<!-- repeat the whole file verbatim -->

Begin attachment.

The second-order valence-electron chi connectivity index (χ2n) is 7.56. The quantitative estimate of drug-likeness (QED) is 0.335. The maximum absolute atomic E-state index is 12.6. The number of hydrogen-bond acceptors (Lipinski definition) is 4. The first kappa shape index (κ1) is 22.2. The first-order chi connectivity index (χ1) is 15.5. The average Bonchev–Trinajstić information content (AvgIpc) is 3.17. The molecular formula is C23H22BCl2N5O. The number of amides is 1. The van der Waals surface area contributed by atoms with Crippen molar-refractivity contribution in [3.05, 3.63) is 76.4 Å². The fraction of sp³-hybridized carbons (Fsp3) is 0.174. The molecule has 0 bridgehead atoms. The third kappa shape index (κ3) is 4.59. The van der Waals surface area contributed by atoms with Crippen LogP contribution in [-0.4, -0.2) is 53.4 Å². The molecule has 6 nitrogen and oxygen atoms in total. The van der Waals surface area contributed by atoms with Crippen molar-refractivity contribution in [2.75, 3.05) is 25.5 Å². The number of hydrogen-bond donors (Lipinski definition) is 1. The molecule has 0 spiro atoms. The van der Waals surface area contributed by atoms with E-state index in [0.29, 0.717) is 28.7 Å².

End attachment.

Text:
The second-order valence-electron chi connectivity index (χ2n) is 7.56. The quantitative estimate of drug-likeness (QED) is 0.335. The maximum absolute atomic E-state index is 12.6. The number of hydrogen-bond acceptors (Lipinski definition) is 4. The first kappa shape index (κ1) is 22.2. The first-order chi connectivity index (χ1) is 15.5. The average Bonchev–Trinajstić information content (AvgIpc) is 3.17. The molecular formula is C23H22BCl2N5O. The number of amides is 1. The van der Waals surface area contributed by atoms with Crippen molar-refractivity contribution in [3.05, 3.63) is 76.4 Å². The fraction of sp³-hybridized carbons (Fsp3) is 0.174. The molecule has 0 bridgehead atoms. The third kappa shape index (κ3) is 4.59. The van der Waals surface area contributed by atoms with Crippen LogP contribution in [-0.4, -0.2) is 53.4 Å². The molecule has 6 nitrogen and oxygen atoms in total. The van der Waals surface area contributed by atoms with Crippen molar-refractivity contribution in [2.75, 3.05) is 25.5 Å². The number of hydrogen-bond donors (Lipinski definition) is 1. The molecule has 0 spiro atoms. The van der Waals surface area contributed by atoms with E-state index in [0.29, 0.717) is 28.7 Å².